Sinclair Research has made things extremely simple by connecting the Spectrum keys in groups of five. To connect a joystick, all you really need to do is put the five switches of a joystick in place of one of the eight groups used by the Spectrum. It soon becomes obvious that you can connect up a joystick at the same time as the keys, without electrical problems (the computer doesn't care whether it's the key or the stick switch which is closed) - either way it registers a key-press.
   The joystick will generate signals to duplicate the action of keys '6', '7', '8', '9' and '0' - we can't easily duplicate the cursor keys since these are split between two groups. The only problem remaining is how to connect it all up to
The next step is the tricky one. Without opening the case, turn the computer face up and slowly lift off the top section, until you can see the ribbon cables linking the keyboard to the electronics in the base. The cables are slotted into sockets on the circuit board - you will later solder the interface wires onto the back of these sockets.
   Disconnect the keyboard by gripping the cables and pulling them evenly and squarely out of the sockets - be careful not to fold or twist the cables as you do this or you may have difficulty replacing them when you have finished. At worst you could crack the thin conductive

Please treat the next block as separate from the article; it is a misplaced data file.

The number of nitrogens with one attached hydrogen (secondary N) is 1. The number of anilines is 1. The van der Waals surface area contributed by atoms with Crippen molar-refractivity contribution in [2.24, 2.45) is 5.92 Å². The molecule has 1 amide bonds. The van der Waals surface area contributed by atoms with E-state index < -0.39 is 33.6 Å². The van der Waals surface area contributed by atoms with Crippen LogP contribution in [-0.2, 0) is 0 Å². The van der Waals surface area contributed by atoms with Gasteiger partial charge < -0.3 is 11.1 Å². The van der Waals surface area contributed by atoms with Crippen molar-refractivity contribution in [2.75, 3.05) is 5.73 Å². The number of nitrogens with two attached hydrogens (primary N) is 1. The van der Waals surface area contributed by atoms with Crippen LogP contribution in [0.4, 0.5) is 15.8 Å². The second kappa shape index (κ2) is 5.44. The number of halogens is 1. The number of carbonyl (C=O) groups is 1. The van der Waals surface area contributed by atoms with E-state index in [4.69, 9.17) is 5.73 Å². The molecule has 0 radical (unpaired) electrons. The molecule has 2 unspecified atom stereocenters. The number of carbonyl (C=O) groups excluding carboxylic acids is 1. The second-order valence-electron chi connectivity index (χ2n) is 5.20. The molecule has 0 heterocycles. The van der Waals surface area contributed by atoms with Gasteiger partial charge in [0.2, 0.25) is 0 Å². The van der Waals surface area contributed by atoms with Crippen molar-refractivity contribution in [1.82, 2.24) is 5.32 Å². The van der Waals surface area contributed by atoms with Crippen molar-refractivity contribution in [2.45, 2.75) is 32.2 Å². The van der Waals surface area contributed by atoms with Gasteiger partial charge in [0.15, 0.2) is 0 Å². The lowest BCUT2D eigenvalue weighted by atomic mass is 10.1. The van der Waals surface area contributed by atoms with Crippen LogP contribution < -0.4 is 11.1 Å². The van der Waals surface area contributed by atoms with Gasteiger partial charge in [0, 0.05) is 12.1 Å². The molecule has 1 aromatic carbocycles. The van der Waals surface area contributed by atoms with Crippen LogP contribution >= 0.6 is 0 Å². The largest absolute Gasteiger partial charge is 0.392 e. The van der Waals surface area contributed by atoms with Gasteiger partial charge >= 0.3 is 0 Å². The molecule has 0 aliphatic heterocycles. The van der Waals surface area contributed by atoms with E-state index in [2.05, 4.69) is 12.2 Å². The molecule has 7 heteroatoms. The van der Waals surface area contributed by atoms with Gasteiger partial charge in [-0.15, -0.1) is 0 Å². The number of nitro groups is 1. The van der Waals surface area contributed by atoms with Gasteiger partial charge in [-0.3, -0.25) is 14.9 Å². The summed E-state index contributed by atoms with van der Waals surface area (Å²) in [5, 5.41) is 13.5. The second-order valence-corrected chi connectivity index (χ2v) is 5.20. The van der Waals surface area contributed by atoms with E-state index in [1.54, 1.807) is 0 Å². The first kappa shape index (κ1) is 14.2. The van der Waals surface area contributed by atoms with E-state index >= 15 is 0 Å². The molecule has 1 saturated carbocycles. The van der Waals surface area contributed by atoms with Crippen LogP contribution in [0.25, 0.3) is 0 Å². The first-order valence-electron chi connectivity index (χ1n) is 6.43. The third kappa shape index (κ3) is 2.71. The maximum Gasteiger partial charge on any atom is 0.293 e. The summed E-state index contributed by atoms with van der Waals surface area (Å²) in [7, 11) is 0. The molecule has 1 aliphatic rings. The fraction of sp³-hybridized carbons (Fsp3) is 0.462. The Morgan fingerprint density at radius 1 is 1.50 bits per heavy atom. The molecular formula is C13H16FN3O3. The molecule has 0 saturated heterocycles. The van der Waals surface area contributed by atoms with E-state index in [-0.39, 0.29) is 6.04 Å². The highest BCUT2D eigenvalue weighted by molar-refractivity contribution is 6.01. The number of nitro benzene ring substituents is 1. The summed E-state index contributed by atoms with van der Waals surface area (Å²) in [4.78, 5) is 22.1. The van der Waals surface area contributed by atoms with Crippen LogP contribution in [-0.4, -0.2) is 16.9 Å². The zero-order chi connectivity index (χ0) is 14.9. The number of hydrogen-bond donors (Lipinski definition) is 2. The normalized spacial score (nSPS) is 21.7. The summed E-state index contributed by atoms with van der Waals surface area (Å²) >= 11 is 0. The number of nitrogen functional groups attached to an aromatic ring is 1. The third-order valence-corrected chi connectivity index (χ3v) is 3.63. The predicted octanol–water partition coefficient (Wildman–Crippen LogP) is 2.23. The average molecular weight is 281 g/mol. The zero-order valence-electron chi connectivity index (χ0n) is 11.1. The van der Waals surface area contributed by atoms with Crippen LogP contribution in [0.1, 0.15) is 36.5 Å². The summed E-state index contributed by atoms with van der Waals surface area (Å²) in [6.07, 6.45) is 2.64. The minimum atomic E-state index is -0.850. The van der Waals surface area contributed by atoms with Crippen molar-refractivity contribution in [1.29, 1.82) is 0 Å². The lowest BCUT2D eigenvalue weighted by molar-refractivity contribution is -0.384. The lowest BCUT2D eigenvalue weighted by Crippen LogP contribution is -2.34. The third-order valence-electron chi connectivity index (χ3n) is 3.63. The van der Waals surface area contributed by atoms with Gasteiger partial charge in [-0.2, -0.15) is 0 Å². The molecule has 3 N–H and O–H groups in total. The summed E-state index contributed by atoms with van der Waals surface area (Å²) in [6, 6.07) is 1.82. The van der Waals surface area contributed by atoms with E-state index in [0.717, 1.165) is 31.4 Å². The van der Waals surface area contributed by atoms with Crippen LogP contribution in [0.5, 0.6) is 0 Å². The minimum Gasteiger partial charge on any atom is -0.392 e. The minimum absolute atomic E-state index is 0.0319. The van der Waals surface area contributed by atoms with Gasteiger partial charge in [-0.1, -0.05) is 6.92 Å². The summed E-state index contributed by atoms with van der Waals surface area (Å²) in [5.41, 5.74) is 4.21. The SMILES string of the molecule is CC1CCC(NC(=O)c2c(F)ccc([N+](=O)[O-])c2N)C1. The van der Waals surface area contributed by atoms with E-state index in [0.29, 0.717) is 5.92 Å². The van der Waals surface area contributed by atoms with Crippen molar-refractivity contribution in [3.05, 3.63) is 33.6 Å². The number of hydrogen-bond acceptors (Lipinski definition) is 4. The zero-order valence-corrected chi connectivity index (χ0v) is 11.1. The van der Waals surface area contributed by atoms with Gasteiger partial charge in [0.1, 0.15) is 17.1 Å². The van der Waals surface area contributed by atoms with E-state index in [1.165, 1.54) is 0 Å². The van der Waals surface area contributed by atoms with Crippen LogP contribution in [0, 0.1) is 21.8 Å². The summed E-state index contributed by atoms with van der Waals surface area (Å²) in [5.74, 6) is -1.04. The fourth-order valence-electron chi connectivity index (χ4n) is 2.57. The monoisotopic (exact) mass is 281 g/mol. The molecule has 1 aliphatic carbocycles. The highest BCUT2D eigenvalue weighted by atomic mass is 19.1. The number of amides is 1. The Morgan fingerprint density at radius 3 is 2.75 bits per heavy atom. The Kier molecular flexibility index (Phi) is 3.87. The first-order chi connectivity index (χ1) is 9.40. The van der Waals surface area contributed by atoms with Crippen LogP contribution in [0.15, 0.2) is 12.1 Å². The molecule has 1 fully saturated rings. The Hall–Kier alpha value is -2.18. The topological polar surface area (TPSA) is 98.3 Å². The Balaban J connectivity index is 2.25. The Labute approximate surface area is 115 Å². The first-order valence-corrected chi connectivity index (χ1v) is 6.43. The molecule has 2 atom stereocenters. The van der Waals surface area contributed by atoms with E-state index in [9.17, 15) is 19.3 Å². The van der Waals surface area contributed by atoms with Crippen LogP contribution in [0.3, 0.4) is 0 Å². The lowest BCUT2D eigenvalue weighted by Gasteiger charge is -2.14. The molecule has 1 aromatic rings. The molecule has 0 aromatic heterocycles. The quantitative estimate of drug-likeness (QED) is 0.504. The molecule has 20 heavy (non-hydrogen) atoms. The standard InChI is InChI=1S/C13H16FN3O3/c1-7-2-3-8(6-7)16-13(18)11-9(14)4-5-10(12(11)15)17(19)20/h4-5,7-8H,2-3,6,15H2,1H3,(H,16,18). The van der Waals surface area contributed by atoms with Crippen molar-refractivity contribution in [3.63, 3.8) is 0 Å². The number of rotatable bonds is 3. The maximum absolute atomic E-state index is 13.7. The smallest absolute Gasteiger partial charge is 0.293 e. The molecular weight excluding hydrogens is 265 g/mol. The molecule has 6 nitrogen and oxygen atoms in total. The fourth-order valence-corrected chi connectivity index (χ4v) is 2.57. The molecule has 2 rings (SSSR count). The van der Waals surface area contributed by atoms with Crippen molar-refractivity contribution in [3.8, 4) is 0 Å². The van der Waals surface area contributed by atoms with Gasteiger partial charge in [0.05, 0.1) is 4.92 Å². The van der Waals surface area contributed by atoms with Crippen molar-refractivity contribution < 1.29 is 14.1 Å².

Fig.4 Issue 2/3 circuit board

If you have an Issue 2 or 3 machine you'll find the column select socket further away from the modulator - this was due to the circuit board's re-design.
Fig.3 Issue 1 circuit board

On Issue 1 Spectrums the row select socket is positioned just above the speaker and the column select socket below the modulator.
strip on the back of the cable.
   Once the cables have been unplugged, the top of the Spectrum should be completely separate from the base. Check that the cables are undamaged and then put the keyboard on one side. If the cables are cracked you may have to trim the damaged end - but be careful to cut squarely and shorten the cable as little as possible.
   The circuit board is held in by a single screw in its centre. Undo this screw and lift the board from the base. Turn it over so that the solder side is uppermost and the edge connector is furthest from you. Consult Figures 3 or 4 to identify the keyboard connectors. Issue 1 machines have an add-on circuit board over the edge connector, or two empty chip sockets widely spaced along the edge connector side of the board.
   Solder six wires to the points shown in the appropriate figure. Use thin insulated wire to avoid bending the circuit board. Multi-coloured ribbon cable is
the existing keyboard circuitry. The Spectrum circuit board layout was altered in each issue of the machine, changing the connection points required for the joystick: Figure 3 shows the connection points for owners of the issue 1 Spectrum, while Figure 4 matches the layout for the issue 2 and issue 3 machines.


The first step is to open up the computer. Disconnect everything possible, then turn the machine face down. You should be able to see five black screws on the base of the computer - one by each rubber foot and the fifth at the right- hand end of the edge connector. Remove the screws with a cross-point screwdriver.
Fig.5 Joystick connector wiring

The 'standard' colour codes for the joystick plug and socket; if the colours differ for your particular 'stick, you'll have to dismantle it.